Winiata railway station

Winiata railway station was a station on the North Island Main Trunk in New Zealand.[1][2] It was decorated with an archway when the 13+12 mi (21.7 km) Mangaweka to Taihape section was opened by the Prime Minister, Richard Seddon, on 21 November 1904.[3]

Winiata railway station
Winiata railway station about 1910.jpg
Winiata railway station about 1910
General information
LocationNew Zealand
Coordinates39°41′28″S 175°48′43″E / 39.691062°S 175.811934°E / -39.691062; 175.811934Coordinates: 39°41′28″S 175°48′43″E / 39.691062°S 175.811934°E / -39.691062; 175.811934
Elevation415 m (1,362 ft)
Line(s)North Island Main Trunk
DistanceWellington 249.03 km (154.74 mi)
History
Opened21 November 1904
ClosedPassengers 10 August 1959
Goods 12 March 1972
ElectrifiedJune 1988
Previous namesBosher's Siding name change approved 17 December 1906
Services
Preceding station   Historical railways   Following station
Taihape
Line open, station closed
2.82 km (1.75 mi)
  North Island Main Trunk
KiwiRail
  Ohotu
Line open, station closed
1.94 km (1.21 mi)
Opening of the railway at Bosher's siding natural arch, 10 September 1904

Only a single track remains through the station site and there is little sign that there was ever a station there.[4]

HistoryEdit

On 25 January 1904 the sawmillers, Bosher Bros, applied for siding,[5] which cost them about £400.[6] On 17 August 1905 an application was made for passenger trains to stop there and a platform and shelter for passengers were ready by November 1906. H D Bennett took over Bosher's private siding in 1913 and it became a public siding in 1915, when Taihape freezing works was built.[7] They opened a siding on the other side of the line.[5] That works closed in 1925.[8] The platform was raised in 1936. Sheep loading yards were built in 1937 and extended in 1941.[5]

Like the other stations along this part of NIMT, Winiata had freight from several other timber mills, including Bright & Carter,[9] Manawatu Timber Co,[5] Sowersby and Symes.[6] By 1959 only lime, manure and sheep were being carried and the sidings stored stock wagons during the slack season. On 10 August 1959 the station closed to passengers, parcels, and goods in small lots. In 1969 the sheep yards and west siding closed. By 1972 Taihape Bulk Fertilisers had stopped using the station, which was closed on 12 March 1972, after which the sheep yards and station building were dismantled.[5]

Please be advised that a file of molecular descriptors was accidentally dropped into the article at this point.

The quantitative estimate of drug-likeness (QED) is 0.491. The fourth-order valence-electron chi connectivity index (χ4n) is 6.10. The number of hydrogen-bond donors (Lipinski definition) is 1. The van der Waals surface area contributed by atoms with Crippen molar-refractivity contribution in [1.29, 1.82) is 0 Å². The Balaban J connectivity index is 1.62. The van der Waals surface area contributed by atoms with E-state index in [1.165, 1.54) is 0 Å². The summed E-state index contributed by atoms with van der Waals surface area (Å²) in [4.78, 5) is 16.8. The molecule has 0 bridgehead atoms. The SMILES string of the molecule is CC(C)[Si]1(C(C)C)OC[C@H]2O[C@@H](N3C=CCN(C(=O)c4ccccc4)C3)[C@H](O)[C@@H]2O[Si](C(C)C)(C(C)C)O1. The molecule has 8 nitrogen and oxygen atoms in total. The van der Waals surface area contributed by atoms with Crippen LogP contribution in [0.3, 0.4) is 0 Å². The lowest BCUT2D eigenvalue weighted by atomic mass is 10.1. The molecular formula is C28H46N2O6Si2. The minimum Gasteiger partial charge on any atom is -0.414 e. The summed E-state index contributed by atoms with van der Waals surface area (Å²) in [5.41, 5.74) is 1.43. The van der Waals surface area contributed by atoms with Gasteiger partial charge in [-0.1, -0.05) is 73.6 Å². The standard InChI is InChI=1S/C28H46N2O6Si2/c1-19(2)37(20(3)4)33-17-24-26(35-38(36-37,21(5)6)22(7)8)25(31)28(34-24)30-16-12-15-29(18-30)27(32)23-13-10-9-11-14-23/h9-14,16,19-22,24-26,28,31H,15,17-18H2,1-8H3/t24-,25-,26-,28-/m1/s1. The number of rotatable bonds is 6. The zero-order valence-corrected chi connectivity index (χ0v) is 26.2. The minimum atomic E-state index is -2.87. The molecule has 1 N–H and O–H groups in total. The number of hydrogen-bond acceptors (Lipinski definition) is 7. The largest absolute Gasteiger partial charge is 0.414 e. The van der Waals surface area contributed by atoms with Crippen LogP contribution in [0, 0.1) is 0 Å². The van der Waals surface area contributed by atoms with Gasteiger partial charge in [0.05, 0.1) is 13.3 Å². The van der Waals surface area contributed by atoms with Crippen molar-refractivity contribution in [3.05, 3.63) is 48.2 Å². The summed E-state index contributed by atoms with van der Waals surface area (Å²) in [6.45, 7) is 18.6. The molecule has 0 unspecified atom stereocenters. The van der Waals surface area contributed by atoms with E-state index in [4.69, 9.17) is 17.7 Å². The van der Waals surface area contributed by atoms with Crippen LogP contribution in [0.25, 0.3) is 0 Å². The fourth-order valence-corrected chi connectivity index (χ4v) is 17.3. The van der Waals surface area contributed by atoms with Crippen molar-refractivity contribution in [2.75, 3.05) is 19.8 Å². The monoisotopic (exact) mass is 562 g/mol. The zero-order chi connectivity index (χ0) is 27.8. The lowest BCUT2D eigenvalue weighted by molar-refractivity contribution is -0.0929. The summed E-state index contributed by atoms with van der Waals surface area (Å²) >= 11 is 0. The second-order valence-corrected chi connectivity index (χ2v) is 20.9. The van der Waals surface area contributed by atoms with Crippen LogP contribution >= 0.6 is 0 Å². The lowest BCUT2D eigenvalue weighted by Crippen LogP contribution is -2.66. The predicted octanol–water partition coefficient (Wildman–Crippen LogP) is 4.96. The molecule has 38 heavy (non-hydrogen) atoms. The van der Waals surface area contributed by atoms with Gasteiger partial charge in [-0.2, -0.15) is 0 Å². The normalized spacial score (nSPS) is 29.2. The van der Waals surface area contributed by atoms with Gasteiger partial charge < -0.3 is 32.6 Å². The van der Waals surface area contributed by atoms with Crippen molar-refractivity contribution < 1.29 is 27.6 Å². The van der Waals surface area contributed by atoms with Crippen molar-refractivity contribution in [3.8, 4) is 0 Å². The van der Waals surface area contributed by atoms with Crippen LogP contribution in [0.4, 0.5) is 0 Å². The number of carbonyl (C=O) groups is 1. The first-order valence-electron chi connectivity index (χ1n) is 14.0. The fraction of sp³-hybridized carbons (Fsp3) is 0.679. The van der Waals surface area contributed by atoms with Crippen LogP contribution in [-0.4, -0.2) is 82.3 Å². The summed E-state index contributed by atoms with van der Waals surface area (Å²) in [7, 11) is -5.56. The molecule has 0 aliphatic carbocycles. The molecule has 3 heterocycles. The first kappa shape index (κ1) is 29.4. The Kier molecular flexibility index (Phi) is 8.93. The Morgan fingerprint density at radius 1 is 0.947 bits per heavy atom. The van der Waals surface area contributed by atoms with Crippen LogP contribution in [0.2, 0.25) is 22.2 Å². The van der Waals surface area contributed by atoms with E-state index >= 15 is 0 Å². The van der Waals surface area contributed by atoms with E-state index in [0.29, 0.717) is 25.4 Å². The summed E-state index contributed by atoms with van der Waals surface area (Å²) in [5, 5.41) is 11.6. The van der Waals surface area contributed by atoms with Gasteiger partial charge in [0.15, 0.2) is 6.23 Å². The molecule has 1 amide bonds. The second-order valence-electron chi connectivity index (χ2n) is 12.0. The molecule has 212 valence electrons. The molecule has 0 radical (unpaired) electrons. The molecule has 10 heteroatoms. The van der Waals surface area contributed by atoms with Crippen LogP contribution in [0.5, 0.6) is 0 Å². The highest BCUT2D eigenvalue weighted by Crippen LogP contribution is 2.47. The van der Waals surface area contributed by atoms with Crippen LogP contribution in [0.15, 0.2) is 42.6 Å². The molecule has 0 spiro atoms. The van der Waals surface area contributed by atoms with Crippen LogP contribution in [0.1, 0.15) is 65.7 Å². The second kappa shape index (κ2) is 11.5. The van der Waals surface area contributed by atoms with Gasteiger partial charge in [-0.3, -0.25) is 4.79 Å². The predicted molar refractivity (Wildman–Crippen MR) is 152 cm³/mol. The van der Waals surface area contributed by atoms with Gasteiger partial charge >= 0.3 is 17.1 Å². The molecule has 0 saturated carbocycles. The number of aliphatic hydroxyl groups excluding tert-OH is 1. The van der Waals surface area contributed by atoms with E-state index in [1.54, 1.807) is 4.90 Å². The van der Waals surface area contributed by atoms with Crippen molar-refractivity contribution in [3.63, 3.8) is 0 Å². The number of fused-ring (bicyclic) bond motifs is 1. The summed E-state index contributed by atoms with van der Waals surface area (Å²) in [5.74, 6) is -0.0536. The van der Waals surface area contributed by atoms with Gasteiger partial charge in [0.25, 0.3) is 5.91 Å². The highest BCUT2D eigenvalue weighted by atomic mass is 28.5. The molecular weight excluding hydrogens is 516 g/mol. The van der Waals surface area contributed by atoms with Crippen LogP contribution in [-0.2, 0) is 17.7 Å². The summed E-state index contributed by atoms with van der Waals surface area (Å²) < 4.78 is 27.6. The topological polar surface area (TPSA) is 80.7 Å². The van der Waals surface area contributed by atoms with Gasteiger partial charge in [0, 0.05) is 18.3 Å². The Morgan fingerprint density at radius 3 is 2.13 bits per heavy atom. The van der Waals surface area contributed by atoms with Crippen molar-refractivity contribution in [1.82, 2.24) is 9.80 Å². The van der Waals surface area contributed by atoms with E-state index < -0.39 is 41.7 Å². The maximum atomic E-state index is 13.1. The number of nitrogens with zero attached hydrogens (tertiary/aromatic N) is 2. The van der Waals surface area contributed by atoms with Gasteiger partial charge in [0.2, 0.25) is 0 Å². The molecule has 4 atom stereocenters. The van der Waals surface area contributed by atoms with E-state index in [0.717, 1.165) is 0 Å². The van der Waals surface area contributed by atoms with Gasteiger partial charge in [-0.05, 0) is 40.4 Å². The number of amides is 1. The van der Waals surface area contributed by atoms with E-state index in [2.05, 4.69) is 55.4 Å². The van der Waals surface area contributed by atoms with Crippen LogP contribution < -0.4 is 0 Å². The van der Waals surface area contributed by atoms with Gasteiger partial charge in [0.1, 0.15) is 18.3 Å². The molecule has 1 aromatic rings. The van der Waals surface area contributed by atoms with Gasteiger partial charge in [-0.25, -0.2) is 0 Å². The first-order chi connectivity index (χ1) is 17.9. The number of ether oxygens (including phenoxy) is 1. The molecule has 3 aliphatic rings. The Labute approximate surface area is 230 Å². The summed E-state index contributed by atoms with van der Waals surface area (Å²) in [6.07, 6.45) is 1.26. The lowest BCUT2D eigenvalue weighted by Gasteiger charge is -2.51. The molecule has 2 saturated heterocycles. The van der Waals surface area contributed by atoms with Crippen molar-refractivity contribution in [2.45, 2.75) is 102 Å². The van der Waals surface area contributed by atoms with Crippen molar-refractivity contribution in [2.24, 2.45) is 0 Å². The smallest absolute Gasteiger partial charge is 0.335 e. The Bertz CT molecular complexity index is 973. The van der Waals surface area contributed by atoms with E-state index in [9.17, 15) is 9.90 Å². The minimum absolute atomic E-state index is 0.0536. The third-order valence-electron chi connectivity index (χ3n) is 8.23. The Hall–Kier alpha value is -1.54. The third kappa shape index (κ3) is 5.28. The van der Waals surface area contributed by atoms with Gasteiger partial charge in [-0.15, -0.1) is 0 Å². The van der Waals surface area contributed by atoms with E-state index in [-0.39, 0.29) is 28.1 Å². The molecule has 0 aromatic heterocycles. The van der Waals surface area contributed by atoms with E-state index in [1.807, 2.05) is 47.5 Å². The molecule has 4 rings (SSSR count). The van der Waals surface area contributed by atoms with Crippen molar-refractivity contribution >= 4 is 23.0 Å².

ReferencesEdit

  1. ^ New Zealand Railway and Tramway Atlas (First ed.). Quail Map Co. 1965. pp. 3 & 4.
  2. ^ Pierre, Bill (1981). North Island Main Trunk. Wellington: A.H&A.W Reed. pp. 289–290. ISBN 0589013165.
  3. ^ "GALA DAY AT TAIHAPE. MANAWATU TIMES". paperspast.natlib.govt.nz. 21 November 1904. Retrieved 7 January 2021.{{cite web}}: CS1 maint: url-status (link)
  4. ^ "8182 State Hwy 1". Google Maps. Retrieved 7 January 2021.{{cite web}}: CS1 maint: url-status (link)
  5. ^ a b c d e "Stations" (PDF). NZR Rolling Stock Lists. Retrieved 10 August 2020.{{cite web}}: CS1 maint: url-status (link)
  6. ^ a b "COMMERCIAL. WANGANUI HERALD". paperspast.natlib.govt.nz. 26 March 1907. Retrieved 7 January 2021.{{cite web}}: CS1 maint: url-status (link)
  7. ^ "TAIHAPE FREEZING WORKS. TAIHAPE DAILY TIMES". paperspast.natlib.govt.nz. 14 September 1915. Retrieved 7 January 2021.{{cite web}}: CS1 maint: url-status (link)
  8. ^ "TAIHAPE MEAT WORKS. NEW ZEALAND HERALD". paperspast.natlib.govt.nz. 5 September 1925. Retrieved 7 January 2021.{{cite web}}: CS1 maint: url-status (link)
  9. ^ "TRADE WITH THE FAR EAST. TARANAKI HERALD". paperspast.natlib.govt.nz. 26 May 1906. Retrieved 7 January 2021.{{cite web}}: CS1 maint: url-status (link)

External linksEdit